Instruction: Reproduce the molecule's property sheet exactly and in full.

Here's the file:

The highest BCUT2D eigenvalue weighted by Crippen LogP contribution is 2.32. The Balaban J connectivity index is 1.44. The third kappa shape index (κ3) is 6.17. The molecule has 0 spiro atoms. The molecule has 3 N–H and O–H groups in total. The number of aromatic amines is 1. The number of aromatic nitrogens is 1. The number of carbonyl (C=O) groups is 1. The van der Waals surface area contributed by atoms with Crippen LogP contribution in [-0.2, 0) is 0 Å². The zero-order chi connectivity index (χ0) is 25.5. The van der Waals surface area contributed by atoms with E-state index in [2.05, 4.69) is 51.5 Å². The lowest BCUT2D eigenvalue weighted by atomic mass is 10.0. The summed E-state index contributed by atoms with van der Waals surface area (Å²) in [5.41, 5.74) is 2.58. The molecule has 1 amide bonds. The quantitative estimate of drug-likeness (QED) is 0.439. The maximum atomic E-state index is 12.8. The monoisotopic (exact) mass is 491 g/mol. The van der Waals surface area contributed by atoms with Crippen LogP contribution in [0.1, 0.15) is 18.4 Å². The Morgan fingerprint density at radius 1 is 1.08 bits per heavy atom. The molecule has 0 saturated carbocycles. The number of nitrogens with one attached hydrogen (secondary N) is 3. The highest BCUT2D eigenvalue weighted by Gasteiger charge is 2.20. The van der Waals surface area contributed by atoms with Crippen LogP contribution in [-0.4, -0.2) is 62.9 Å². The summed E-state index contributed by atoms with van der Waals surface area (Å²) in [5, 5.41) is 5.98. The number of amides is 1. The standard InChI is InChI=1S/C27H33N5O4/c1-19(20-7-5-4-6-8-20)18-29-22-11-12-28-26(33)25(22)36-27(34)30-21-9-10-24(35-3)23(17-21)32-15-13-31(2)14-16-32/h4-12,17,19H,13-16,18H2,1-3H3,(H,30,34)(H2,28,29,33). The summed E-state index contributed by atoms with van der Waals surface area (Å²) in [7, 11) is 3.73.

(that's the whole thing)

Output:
The highest BCUT2D eigenvalue weighted by Crippen LogP contribution is 2.32. The Balaban J connectivity index is 1.44. The third kappa shape index (κ3) is 6.17. The molecule has 0 spiro atoms. The molecule has 3 N–H and O–H groups in total. The number of aromatic amines is 1. The number of aromatic nitrogens is 1. The number of carbonyl (C=O) groups is 1. The van der Waals surface area contributed by atoms with Crippen LogP contribution in [-0.2, 0) is 0 Å². The zero-order chi connectivity index (χ0) is 25.5. The van der Waals surface area contributed by atoms with E-state index in [2.05, 4.69) is 51.5 Å². The lowest BCUT2D eigenvalue weighted by atomic mass is 10.0. The summed E-state index contributed by atoms with van der Waals surface area (Å²) in [5.41, 5.74) is 2.58. The molecule has 1 amide bonds. The quantitative estimate of drug-likeness (QED) is 0.439. The maximum atomic E-state index is 12.8. The monoisotopic (exact) mass is 491 g/mol. The van der Waals surface area contributed by atoms with Crippen LogP contribution in [0.1, 0.15) is 18.4 Å². The Morgan fingerprint density at radius 1 is 1.08 bits per heavy atom. The molecule has 0 saturated carbocycles. The number of nitrogens with one attached hydrogen (secondary N) is 3. The highest BCUT2D eigenvalue weighted by Gasteiger charge is 2.20. The van der Waals surface area contributed by atoms with Crippen LogP contribution in [-0.4, -0.2) is 62.9 Å². The summed E-state index contributed by atoms with van der Waals surface area (Å²) in [5, 5.41) is 5.98. The number of amides is 1. The standard InChI is InChI=1S/C27H33N5O4/c1-19(20-7-5-4-6-8-20)18-29-22-11-12-28-26(33)25(22)36-27(34)30-21-9-10-24(35-3)23(17-21)32-15-13-31(2)14-16-32/h4-12,17,19H,13-16,18H2,1-3H3,(H,30,34)(H2,28,29,33). The summed E-state index contributed by atoms with van der Waals surface area (Å²) in [7, 11) is 3.73.